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Foreshadowing in Araby

In this short story, James Joyce uses dark, gloomy imagery to describe the narrator’s surroundings, which subsequently foreshadows the narrator’s ultimate realization of his own delusions of life and love.

Foreshadowing Examples in Araby:


🔒 5

"I listened to the fall of the coins..."   (Araby)

The word "fall" makes another appearance in this passage, again supporting the notion that like Adam and Eve in the Garden of Eden, the boy is about to experience his own "fall" from innocence.

"I could interpret these signs..."   (Araby)

Instead of saying that the uncle is drunk, Joyce lets the reader figure this out along with the boy. This technique also serves another purpose: it shows how the boy has started to correctly interpret signs, demonstrating some growth on his part. This development foreshadows his final interpretation of his trip to Araby.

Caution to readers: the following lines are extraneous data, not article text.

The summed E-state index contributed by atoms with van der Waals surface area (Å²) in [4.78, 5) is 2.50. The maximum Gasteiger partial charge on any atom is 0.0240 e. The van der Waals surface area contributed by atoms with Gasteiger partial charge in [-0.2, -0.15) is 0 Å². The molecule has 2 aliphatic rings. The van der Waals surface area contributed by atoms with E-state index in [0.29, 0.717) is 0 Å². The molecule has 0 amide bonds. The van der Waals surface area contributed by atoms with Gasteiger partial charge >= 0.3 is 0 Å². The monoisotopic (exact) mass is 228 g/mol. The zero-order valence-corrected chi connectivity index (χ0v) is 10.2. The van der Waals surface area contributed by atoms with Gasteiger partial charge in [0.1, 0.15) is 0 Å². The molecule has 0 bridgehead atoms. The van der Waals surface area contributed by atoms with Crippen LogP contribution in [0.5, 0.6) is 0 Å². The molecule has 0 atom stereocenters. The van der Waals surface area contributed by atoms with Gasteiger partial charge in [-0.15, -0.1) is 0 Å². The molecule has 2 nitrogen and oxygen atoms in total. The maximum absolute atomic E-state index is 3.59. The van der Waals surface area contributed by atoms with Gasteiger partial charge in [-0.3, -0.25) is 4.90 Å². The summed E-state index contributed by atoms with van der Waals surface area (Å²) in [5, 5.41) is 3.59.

"falling, lit up the hand upon the railing. It fell..."   (Araby)

This sentence melds the boy's confused feelings of religion and sexuality, and builds on two earlier established elements of the story: the Catholic altar rails and the Garden of Eden comparison. Here, the placement of "railing" between "falling" and "fall" strongly suggest and foreshadow the boy's coming fall from innocence.

"rusty bicycle-pump..."   (Araby)

The rusty bicycle-pump has been hailed as one of the treasures in Joyce's work. The rust on the pump represents the passing of time: the comparison of the priest's garden to Eden as After the Fall reinforces Joyce's position that the time of the Church has passed. He also foreshadows the boy's confusion of religion and sex by positioning the phallic, rusty bicycle pump within the garden.

"a central apple-tree..."   (Araby)

Joyce's inclusion of an apple tree is a reference to the Garden of Eden from the Bible. Since the story of the apple involves Adam and Eve falling from grace by eating forbidden fruit and having their "eyes opened," the inclusion of this allusion helps provide context and foreshadow the events later in "Araby." In particular, pay attention to how many times Joyce uses the word "fall," especially around the end of the story.

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